I can see two different ways in which the show could backfire in Shapiro's face this year. One is if the houseguests just aren't as wild as he expects them to be, and he increasingly has a repeat of season one on his hands, with a bunch of nice people sitting around talking, keeping the eviction votes as impersonal as possible. The reason this is possible is that, after two seasons, especially after last season, there are bound to be some limits to just how seriously any of these houseguests can take this game. I have no statistics, but I can certainly tell you that, here in New York, some of the people who showed up at the open call were aspiring actors thinking (mistakenly) that a summer on "Big Brother" could be their big break. If that's whom he fills the house with, good luck getting any wild surprises at all. Another group that I think tried out this year is viewers, devotees so in love with the show that they want to try the inside. Will they give Shapiro the drama he's looking for? I wouldn't be so sure about that, for this reason: They know all the moves. Nothing is likely to catch them off-guard.
Or, the other adverse scenario is that things get so sleazy and dangerous that the general public reacts adversely. Because last year's experience most likely gave Shapiro the false assurance that he has nothing to worry about here, he may very well crank intensity levels up higher, in the encouragement of mean-spirited behavior and sex-for-votes. Now, I would have thought that the lurid conversations that went on in that house last year were bad enough, and they didn't cause a bit of public outrage, but there are still bound to be limits, and I would not at all be surprised if Shapiro tested those limits this year. Moreover--and I really would not want to see this happen--a suicide or a nervous breakdown would certainly cause some concerns, though I have full confidence that Shapiro and the network have their spin doctors all ready in case of such an occurrence.
The thing to realize about all this is, Shapiro is only in control up to a point. If there's a scale where 5 represents the point where the houseguests are so nice they're boring, and 9 represents the point where a suicide or a nervous breakdown will occur, Shapiro does not have the luxury of setting the dial precisely at 7.8 and making sure it holds there. Or, if he does have a season where it happens to hold steady at 7.8, Shapiro isn't able to turn it up to 8.2 or 8.4 and hold it steady there. But he may very well think he can, and he may very well try. Put another way, producing "Big Brother" is like driving a car with a malfunctioning accelerator pedal. If you handle the pedal normally, the car goes too slowly and isn't worth your while, makes you look foolish, but if you step on the pedal, it's likely to surge forward suddenly and crash into the car ahead of you. And yet last year, Shapiro got away with driving such a car. He was like a teenage kid on the freeway, with this malfunctioning car going 80 miles an hour, he's got the sunglasses on and the stereo blasting, and he's singing along with the music while he cruises recklessly along. And he got away with it. And guess what! Our driver is about to take this car for another spin, and since he had such a good time doing 80, he just might try 90.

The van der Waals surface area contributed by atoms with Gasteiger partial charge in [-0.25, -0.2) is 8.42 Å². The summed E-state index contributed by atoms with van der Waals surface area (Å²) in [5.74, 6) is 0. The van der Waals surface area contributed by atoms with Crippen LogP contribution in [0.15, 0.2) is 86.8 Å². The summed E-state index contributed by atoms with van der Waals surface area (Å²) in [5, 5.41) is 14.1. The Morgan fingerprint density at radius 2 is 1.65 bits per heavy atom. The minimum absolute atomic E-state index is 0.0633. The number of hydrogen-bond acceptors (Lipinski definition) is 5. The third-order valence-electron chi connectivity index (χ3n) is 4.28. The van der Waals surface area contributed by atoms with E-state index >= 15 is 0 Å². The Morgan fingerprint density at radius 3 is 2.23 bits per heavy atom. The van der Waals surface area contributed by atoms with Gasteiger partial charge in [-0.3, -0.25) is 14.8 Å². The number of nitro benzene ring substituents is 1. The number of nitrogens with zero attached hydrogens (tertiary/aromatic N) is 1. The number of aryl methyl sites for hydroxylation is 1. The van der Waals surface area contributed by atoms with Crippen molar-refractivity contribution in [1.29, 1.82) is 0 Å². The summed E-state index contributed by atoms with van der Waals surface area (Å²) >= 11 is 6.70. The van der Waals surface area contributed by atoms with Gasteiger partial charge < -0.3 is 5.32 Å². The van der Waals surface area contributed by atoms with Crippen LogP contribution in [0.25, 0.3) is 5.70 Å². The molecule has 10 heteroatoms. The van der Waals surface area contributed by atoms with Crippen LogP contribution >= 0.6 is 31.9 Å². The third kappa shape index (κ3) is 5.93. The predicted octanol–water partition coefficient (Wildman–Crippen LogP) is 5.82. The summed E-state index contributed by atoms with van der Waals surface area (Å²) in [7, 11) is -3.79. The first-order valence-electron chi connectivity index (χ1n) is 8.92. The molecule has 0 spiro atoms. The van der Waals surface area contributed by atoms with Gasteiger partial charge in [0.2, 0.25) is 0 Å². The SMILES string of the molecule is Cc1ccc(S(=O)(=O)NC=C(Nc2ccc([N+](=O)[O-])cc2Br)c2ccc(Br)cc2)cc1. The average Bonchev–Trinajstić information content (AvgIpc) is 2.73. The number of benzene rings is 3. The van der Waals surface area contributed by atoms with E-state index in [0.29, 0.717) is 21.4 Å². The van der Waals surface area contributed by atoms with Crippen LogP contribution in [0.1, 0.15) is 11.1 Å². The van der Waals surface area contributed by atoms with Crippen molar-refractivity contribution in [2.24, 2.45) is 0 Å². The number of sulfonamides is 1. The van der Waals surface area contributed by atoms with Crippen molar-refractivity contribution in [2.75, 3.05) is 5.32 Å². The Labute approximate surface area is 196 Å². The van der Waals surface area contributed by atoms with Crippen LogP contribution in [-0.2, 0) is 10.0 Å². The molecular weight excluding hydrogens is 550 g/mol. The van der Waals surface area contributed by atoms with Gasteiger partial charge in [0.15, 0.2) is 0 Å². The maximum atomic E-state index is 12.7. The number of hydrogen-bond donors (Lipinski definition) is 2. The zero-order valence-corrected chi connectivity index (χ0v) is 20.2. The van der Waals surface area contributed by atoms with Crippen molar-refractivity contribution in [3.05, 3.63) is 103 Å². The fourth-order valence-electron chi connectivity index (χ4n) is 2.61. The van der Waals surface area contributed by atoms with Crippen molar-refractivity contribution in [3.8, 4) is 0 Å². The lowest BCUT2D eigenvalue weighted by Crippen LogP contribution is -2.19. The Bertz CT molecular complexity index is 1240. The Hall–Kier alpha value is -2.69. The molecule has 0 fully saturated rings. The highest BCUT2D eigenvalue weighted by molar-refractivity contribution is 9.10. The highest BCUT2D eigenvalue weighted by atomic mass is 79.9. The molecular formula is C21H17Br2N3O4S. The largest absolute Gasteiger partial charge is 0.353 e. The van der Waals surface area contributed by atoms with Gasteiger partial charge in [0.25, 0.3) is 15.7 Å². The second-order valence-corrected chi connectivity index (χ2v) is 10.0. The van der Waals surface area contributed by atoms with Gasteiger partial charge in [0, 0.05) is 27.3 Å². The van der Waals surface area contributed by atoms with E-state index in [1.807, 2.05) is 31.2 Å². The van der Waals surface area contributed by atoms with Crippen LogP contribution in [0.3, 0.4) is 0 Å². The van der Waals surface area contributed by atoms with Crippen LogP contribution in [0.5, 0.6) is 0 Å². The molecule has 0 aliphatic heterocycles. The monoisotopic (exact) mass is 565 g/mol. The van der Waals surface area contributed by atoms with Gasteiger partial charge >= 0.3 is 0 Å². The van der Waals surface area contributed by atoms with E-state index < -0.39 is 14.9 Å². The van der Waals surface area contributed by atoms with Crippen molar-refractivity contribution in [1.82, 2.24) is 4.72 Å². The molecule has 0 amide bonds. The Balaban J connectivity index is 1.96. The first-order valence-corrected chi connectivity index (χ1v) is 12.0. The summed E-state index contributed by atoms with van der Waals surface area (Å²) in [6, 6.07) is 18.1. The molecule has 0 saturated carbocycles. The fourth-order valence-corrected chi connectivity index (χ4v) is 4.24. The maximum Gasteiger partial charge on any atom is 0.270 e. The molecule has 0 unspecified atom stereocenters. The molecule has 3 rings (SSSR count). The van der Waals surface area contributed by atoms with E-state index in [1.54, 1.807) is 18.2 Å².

I'm no sadist. I don't want the guy to crash. But believe me, I certainly do want him to get a ticket. And likewise, before somebody from this show does come to permanent harm, I want Shapiro and his loathesome show to get their walking papers from the network. Come to think of it, I hope there's some way that some walking papers can be sent Les Moonves's way as well. In any case, may this be the last year that the United States and the CBS Television Network are hosts to a show like "Big Brother," a show that was dangerous enough even before Shapiro came along to work his magic, and that is now even more of an accident waiting to happen.
P.S. I said earlier that I'd be glad to let you read my play "Jocelyn." E-mail me at firstname.lastname@example.org and I'll send you a script as a file attachment. Let me know if you cannot readily access Microsoft Word. I will ask you not to post it on the web, mass-distribute it, or sell it, and that you'll contact me if you or anybody connected with you wants to perform it, perform scenes from it, or write about it.